What It's Really like to Do Undergraduate Research, and Other Adult Things You Should Know

I’ve found undergraduate research to be a great opportunity. By practicing the tools I learned in class and working with my peers, I was able to answer a challenging but cool question. Undergraduate research offers amazing benefits. However, interested parties should also know some key facts about the trials and tribulations that undergraduate researchers face in the “field.”

Sure, you can start with just observations, but eventually you'll need a question or it won’t go anywhere.

The basis of doing undergraduate research is to have some question you want to answer based on the research you have been assisting. Therefore, you could start a project by simply examining some observations you have found in your field of interest. However, you don’t have a project until you start a question.

This will sound strange, but forming a question can be hard. You may start with one question, but when you design your experiment or talk with your professor it may change. Perhaps you do have all the data for your original question or not enough time to examine the full question or perhaps you lack a skill to do analysis. One way or another, the question will change and you need to keep track of these changes. You need to know what your question is for yourself ─ there is not a teacher to tell you if your question is right or wrong because it is your project! This can be harder in a group because people have different views on what is happening within the process.

I think this is also good advice to apply to real life. It is perfectly fine to start your career following any random interest you have and seeing where it goes. However, you are unlikely to reach higher or more interesting positions until you set a goal for yourself. 

You need to really love your topic.

One of the most important steps in undergraduate research is to find a topic that interests you. This is pretty obvious, since no one wants their name attached to a topic that doesn’t interest them. However, it becomes even more important when you realize how much time you need to spend working to finish the project. My professor told me that submitting a project to the Undergraduate Research Conference is like taking on another 2-unit class. At the time I thought it sounded easy, but it wasn’t. My group had to meet frequently to discuss what we were doing. We spent weeks waiting for each other to finish out individual parts. I had to spend time outside of class to work on my part. I have spent countless hours trying to figure out how on Earth I was going to finish! Not to mention the anxiety; if I did something wrong, the whole project would be a waste of time.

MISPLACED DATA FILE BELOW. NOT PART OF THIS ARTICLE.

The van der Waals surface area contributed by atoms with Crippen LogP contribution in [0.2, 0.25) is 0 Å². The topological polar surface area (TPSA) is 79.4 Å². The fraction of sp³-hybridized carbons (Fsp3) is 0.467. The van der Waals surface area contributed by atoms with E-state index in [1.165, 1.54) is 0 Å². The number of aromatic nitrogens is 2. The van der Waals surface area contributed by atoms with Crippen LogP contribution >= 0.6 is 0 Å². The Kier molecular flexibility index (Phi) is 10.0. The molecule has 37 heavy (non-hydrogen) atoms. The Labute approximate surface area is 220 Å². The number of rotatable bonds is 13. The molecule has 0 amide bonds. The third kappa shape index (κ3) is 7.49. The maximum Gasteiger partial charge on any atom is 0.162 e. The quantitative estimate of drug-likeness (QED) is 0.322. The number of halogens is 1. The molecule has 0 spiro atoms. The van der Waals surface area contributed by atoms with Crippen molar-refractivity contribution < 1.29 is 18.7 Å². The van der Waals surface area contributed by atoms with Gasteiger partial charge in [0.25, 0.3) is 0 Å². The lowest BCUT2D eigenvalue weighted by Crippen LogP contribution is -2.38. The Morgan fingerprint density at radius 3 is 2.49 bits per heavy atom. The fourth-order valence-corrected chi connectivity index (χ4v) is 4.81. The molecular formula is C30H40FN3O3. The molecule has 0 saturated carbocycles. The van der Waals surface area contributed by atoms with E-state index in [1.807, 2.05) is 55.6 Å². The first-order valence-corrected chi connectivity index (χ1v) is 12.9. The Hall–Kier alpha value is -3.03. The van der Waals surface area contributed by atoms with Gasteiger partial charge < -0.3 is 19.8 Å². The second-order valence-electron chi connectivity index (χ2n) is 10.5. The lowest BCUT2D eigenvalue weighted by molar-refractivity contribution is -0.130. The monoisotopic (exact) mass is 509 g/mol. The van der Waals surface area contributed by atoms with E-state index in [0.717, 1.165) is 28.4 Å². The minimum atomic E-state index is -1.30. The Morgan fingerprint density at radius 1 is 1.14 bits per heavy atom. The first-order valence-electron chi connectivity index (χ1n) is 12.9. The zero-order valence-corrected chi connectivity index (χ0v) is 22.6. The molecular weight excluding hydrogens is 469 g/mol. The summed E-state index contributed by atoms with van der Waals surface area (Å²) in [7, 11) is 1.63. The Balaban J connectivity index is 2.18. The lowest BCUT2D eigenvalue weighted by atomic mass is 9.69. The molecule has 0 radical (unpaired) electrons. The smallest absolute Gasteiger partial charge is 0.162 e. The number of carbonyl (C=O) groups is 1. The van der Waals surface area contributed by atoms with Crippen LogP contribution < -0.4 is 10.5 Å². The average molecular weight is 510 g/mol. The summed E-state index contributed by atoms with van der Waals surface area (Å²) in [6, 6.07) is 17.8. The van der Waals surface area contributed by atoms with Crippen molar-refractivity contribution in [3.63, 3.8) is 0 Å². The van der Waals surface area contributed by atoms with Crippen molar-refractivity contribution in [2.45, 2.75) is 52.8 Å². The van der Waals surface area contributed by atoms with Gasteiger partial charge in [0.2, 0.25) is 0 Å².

Loving your job is very important in the “adult” world. There will definitely be some things you do not love, but you should love it overall. For now, finishing school is the main goal, which is critical for getting a job. Sadly though, most people don’t seem to like school. I do not know if they do not like the system of education or the subject they are studying. I hope they don’t like being in school because getting a degree in a subject you hate doesn’t seem worthwhile. Admittedly a degree is a piece of paper, but you need it to show bosses that you are capable of following tasks and thinking outside the box. This piece of paper has the power to help you do something you actually like, so put some effort into it!